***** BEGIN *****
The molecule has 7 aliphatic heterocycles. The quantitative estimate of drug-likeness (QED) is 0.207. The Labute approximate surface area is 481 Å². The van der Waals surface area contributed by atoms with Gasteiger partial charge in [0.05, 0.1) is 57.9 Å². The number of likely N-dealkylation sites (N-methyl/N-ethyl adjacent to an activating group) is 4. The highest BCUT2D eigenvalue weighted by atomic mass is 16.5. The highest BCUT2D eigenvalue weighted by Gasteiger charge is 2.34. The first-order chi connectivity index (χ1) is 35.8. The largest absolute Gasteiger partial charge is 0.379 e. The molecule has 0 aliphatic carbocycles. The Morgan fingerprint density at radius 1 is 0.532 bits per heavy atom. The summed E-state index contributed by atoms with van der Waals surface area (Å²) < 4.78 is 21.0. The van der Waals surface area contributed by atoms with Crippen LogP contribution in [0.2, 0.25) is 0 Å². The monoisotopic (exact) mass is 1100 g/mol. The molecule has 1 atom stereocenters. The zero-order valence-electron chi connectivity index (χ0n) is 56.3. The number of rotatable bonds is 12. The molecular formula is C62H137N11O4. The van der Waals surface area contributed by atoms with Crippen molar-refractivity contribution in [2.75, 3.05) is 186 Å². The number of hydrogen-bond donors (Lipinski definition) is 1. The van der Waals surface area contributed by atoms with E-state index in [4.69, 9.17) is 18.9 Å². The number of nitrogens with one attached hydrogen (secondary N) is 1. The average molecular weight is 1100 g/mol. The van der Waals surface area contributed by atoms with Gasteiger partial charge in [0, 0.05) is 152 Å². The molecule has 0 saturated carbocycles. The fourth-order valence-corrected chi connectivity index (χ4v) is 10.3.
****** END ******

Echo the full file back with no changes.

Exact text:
The molecule has 7 aliphatic heterocycles. The quantitative estimate of drug-likeness (QED) is 0.207. The Labute approximate surface area is 481 Å². The van der Waals surface area contributed by atoms with Gasteiger partial charge in [0.05, 0.1) is 57.9 Å². The number of likely N-dealkylation sites (N-methyl/N-ethyl adjacent to an activating group) is 4. The highest BCUT2D eigenvalue weighted by atomic mass is 16.5. The highest BCUT2D eigenvalue weighted by Gasteiger charge is 2.34. The first-order chi connectivity index (χ1) is 35.8. The largest absolute Gasteiger partial charge is 0.379 e. The molecule has 0 aliphatic carbocycles. The Morgan fingerprint density at radius 1 is 0.532 bits per heavy atom. The summed E-state index contributed by atoms with van der Waals surface area (Å²) < 4.78 is 21.0. The van der Waals surface area contributed by atoms with Crippen LogP contribution in [0.2, 0.25) is 0 Å². The monoisotopic (exact) mass is 1100 g/mol. The molecule has 1 atom stereocenters. The zero-order valence-electron chi connectivity index (χ0n) is 56.3. The number of rotatable bonds is 12. The molecular formula is C62H137N11O4. The van der Waals surface area contributed by atoms with Crippen molar-refractivity contribution in [2.75, 3.05) is 186 Å². The number of hydrogen-bond donors (Lipinski definition) is 1. The van der Waals surface area contributed by atoms with E-state index in [4.69, 9.17) is 18.9 Å². The number of nitrogens with one attached hydrogen (secondary N) is 1. The average molecular weight is 1100 g/mol. The van der Waals surface area contributed by atoms with Gasteiger partial charge in [0, 0.05) is 152 Å². The molecule has 0 saturated carbocycles. The fourth-order valence-corrected chi connectivity index (χ4v) is 10.3.